Thus, in the first place, he contrived to turn the much-vaunted unselfish war of liberation into a vulgar land-grabbing game, and to strip the American people of the unique glory of a most generous act, grand in its unselfishness. Does he think such a breach of faith can be pleasing to the sight of an all-righteous Providence? Or does he imagine he can deceive an omniscient God by the wily plea that the pledge of an unselfish generosity applied only to the western hemisphere, and that the liberating of one people gave us a right to subjugate another?

But more than this. Recognizing the fact that Dewey invited Aguinaldo to the Philippines to help him in his operations by organizing the insurrection against the Spaniards; that the Filipinos did do effectual service as our allies, being permitted to believe that they were fighting for their own independence; that we left them undisturbed in that belief until we had sufficient troops on the spot to need their aid no longer, and until Manila was taken, and that then behind their backs we bought them from defeated Spain to subjugate them as our own subjects, every fairminded man will agree that this was an act of downright perfidy. Does President McKinley think that so treacherous a use of power by the strong to despoil the feeble of their rights can be looked upon with favor by an all-just God?

The excuses given by the President and by his spokesmen for this faithless deed are worthy of the deed itself. They show how far the moral sense of men may be debased by the defense of a bad cause. I have read with care the famous “preliminary report” made by the Philippine Commission “at the request of the President” just before the last November elections; and I must confess that some passages of it have filled me with painful astonishment. That report, for instance, in order to justify what has been done, asserts “that no alliance of any kind was entered into with Aguinaldo, nor was any promise of independence made to him then or at any other time.” I was sorry to see such a statement signed by gentlemen of high standing. Was it worthy of such men to forget that while there was no alliance in form, signed, sealed and delivered, there was coöperation amounting to an alliance in fact, and that this carried with it moral obligations of a class which no man of honor will disregard?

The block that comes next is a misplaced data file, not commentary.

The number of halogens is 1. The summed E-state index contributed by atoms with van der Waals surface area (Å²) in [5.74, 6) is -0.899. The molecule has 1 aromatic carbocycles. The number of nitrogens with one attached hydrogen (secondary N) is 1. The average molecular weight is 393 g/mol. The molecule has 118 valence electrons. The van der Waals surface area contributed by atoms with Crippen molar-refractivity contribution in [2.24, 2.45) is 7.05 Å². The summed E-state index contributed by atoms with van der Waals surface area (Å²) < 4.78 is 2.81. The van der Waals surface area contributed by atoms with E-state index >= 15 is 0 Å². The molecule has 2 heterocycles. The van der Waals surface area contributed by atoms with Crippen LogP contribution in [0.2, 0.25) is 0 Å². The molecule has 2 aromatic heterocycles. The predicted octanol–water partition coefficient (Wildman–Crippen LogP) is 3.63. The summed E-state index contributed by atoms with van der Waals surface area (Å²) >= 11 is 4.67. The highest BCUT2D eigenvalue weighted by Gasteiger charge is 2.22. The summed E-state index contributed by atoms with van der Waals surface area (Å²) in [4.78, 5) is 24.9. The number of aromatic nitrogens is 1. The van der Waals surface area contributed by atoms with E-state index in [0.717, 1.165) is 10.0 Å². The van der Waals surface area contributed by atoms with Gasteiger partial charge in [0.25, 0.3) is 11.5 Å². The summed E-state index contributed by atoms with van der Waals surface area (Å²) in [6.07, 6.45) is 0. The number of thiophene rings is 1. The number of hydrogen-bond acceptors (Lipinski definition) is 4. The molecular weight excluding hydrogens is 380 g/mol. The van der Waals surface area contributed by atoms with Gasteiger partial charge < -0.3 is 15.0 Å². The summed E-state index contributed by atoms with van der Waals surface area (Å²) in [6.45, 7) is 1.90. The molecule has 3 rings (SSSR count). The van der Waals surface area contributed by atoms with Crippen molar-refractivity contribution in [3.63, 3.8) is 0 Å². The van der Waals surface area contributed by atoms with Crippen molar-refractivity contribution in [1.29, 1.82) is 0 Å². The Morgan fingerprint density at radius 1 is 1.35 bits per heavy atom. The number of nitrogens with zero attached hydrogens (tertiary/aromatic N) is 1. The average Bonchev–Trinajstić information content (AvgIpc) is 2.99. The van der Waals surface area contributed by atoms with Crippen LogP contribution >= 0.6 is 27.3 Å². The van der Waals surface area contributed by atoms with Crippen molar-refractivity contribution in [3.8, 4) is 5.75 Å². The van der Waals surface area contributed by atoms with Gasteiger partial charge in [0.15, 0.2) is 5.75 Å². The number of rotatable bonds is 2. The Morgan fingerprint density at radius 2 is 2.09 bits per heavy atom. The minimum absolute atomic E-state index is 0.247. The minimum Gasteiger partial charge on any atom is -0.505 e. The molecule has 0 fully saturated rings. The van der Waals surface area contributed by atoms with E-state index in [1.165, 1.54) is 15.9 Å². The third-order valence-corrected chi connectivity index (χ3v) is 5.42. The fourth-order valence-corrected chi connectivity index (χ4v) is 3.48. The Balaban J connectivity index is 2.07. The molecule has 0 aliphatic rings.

Let us hear the “preliminary report” itself. After having recited how Aguinaldo was brought to the scene of operations on a United States ship at the desire of Dewey “for the purpose of strengthening the United States forces and weakening those of the enemy,” the report goes on:

Shortly afterwards the Filipinos began to attack the Spanish. Their numbers were rapidly augmented by the militia who had been given arms by Spain, all of whom revolted and joined the insurgents. Great Filipino successes followed, many Spaniards were taken prisoners, and while the Spanish troops now quietly remained at Manila, the Filipino forces made themselves masters of the entire island, except that city.

Well, according to this very statement of the Commission, did not the Filipinos do for us the business of allies, and very effectively, too? I venture to say that at the time they were regarded as our allies by everybody except those who had already then in their minds the scheme of turning the war of liberation into a land-grabbing game.

But they were also virtually recognized as our allies by our very commanders in a manner which the Commissioners in their preliminary report did not see fit to mention. I do not refer here merely to the often-quoted correspondence between General Anderson and Aguinaldo, in which our General greeted the Filipinos with assurances of friendship and requests for coöperation and assistance in terms usually addressed by one ally to another. Nor do I refer only to the fact that armed vessels of the Filipinos, flying the flag of the Filipino republic, were plying to and fro and going out on expeditions against various Spanish posts, under the very eyes of our Admiral.

But here is still something more. On July 13, 1898, Admiral Dewey sent the following despatch to the Secretary of the Navy:

Aguinaldo informed me his troops had taken all of Subig Bay except Isla Grande, which they were prevented from taking by the German man-of-war Irene. On July 7th sent the Raleigh and the Concord there; they took the island and about 1300 men with arms and ammunition; no resistance.